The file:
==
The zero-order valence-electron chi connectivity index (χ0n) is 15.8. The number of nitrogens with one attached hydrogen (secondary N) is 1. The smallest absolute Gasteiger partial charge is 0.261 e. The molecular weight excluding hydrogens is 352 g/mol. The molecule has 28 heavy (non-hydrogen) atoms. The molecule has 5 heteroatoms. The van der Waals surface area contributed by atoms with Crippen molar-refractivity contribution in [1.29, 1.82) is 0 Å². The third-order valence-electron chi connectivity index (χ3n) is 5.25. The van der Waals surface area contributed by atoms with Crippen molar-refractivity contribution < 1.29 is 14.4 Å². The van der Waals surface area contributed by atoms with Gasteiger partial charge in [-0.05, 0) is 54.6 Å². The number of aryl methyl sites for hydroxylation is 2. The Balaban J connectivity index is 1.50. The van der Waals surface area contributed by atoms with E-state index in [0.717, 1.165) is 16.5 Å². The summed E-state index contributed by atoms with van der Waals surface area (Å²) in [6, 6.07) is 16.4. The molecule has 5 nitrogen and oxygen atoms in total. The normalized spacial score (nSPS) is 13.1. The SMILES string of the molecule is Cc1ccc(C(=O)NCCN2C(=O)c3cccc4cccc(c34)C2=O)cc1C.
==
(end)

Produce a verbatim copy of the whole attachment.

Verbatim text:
The zero-order valence-electron chi connectivity index (χ0n) is 15.8. The number of nitrogens with one attached hydrogen (secondary N) is 1. The smallest absolute Gasteiger partial charge is 0.261 e. The molecular weight excluding hydrogens is 352 g/mol. The molecule has 28 heavy (non-hydrogen) atoms. The molecule has 5 heteroatoms. The van der Waals surface area contributed by atoms with Crippen molar-refractivity contribution in [1.29, 1.82) is 0 Å². The third-order valence-electron chi connectivity index (χ3n) is 5.25. The van der Waals surface area contributed by atoms with Crippen molar-refractivity contribution < 1.29 is 14.4 Å². The van der Waals surface area contributed by atoms with Gasteiger partial charge in [-0.05, 0) is 54.6 Å². The number of aryl methyl sites for hydroxylation is 2. The Balaban J connectivity index is 1.50. The van der Waals surface area contributed by atoms with E-state index in [0.717, 1.165) is 16.5 Å². The summed E-state index contributed by atoms with van der Waals surface area (Å²) in [6, 6.07) is 16.4. The molecule has 5 nitrogen and oxygen atoms in total. The normalized spacial score (nSPS) is 13.1. The SMILES string of the molecule is Cc1ccc(C(=O)NCCN2C(=O)c3cccc4cccc(c34)C2=O)cc1C.